Cellular operator O2 and broadband big Virgin Media are to merge, creating one of the UK's largest leisure and telecoms companies and a serious rival to BT.
Liberty International, which owns Virgin Media, and Spain's Telefonica, which owns O2, stated that they had agreed phrases for becoming a member of forces.
Shopper group Which? referred to as on the Competitors and Markets Authority to research the deal.
It stated the tie-up "might have a big impression on shoppers".
Which? added: "Neither provider stands out in our current customer satisfaction surveys, and any merger should only be allowed to go ahead if it delivers constructive outcomes for shoppers."
O2 has about 34 million mobile phone customers, while Virgin has about six million broadband and cable TV clients and one other three million cellular customers.
As well as having its personal subscribers, O2 supplies the network for Tesco Cellular, Giffgaff and Sky Cellular.
Telefonica chief government Jose Maria Alvarez-Pallete stated: "Combining O2's primary cellular enterprise with Virgin Media's superfast broadband community and leisure providers might be a game-changer in the UK, at a time when demand for connectivity has never been larger or more important."
Regardless of Which?'s considerations concerning the deal, some analysts stated clients have been set to profit by accessing extra providers, although it is unclear whether value savings from the tie-up can be passed on to shoppers.
Ernest Doku, mobiles skilled at worth comparability website Uswitch.com, stated he didn't anticipate clients to lose out.
"Will probably be fascinating to see what this implies for present clients when it comes to merchandise and access to additional providers, similar to O2 Priorities.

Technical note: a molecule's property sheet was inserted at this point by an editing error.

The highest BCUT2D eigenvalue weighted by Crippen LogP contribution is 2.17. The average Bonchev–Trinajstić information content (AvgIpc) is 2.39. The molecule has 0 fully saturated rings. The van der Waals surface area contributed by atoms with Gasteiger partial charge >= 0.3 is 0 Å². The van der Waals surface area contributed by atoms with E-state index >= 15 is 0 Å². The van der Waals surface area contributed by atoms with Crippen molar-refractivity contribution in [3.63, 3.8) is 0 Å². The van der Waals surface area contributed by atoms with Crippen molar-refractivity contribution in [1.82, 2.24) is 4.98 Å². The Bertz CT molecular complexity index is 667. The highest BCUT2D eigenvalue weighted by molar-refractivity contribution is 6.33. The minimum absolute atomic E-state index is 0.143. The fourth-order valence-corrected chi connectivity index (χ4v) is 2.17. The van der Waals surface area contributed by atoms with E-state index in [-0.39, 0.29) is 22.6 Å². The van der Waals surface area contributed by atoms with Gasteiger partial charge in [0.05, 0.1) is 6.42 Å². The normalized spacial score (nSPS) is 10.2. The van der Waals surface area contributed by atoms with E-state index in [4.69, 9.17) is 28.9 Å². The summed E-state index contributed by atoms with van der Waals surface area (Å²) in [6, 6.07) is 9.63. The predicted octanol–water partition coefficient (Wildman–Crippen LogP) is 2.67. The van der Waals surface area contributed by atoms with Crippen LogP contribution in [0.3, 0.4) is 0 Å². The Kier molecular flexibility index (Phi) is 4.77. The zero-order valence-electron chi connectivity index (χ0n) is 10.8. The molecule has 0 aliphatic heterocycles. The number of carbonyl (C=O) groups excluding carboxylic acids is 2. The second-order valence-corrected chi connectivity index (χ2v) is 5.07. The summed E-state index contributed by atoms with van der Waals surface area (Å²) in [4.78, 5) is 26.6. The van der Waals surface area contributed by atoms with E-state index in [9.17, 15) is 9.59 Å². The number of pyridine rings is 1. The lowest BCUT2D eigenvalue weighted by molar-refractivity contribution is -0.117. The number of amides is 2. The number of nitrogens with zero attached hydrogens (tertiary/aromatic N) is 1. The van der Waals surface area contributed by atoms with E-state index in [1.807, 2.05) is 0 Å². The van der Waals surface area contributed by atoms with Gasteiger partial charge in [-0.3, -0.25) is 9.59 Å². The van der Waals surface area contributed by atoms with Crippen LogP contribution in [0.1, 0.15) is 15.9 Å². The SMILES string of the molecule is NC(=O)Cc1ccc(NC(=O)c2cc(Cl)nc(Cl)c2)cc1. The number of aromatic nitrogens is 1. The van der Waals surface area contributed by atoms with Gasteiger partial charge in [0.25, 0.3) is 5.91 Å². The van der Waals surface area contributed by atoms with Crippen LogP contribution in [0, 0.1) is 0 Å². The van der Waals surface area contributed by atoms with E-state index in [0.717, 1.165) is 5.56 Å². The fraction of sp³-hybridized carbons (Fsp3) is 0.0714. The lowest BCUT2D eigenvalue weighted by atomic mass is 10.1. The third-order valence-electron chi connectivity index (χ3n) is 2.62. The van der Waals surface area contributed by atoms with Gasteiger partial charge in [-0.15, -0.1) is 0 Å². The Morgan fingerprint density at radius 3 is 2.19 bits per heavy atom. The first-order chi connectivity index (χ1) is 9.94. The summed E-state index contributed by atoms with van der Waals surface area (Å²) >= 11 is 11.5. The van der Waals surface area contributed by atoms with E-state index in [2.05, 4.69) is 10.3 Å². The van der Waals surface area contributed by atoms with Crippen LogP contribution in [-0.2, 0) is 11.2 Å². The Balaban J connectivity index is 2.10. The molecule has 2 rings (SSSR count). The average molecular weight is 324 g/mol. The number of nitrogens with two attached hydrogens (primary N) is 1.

"For all clients there's the thrilling prospect of higher breadth of leisure and quicker speeds to look ahead to."
Karen Egan, telecoms analyst at Enders Analysis, advised the BBC's Immediately programme the deal was "a fortuitous marrying of goals" for the two mum or dad corporations.
Telefonica was "keen to monetise" its stake in O2, while Liberty International had long believed in combining fixed-line and cellular networks, she stated.
The brand new merged company would now have the ability to "diversify and match some of BT's progressive products", she added.
Virgin Media and O2 are celebrating the creation of a strong competitor to BT as a converged communications business. They appear confident that their merger shall be waved via by the competition regulator - but that assumes the deal is self-evidently good for shoppers.
Will eradicating one participant from the telecoms market actually imply higher costs and improved service for Virgin and O2 clients? The companies are insisting that it'll give them the assets for the large job of extending full fibre broadband and 5G throughout the UK, promising to spend £10bn over the subsequent five years. But the shopper group Which? isn't convinced, pointing to the patchy customer support report of each companies and calling for an inquiry.
Having allowed a merger between BT and EE in 2016, it seems unlikely that the Competition and Markets Authority will block this deal. But Virgin O2 - or whatever model they choose - can nonetheless anticipate loads of regulatory scrutiny, even after their marriage is permitted.
The companies stated O2 can be valued at £12.7bn and Virgin Media at £18.7bn, each on a total enterprise value basis.
"O2 [is] to be transferred into the three way partnership on a debt-free foundation, whereas Virgin Media to be contributed with £11.3bn of internet debt and debt-like gadgets," the companies stated in a joint statement.
Telefonica tried to promote O2 to the owner of Three, CK Hutchison, for £10.3bn in 2015. Nevertheless, that deal was blocked by the European Commission over considerations that it might have left simply three major cell phone operators in the UK.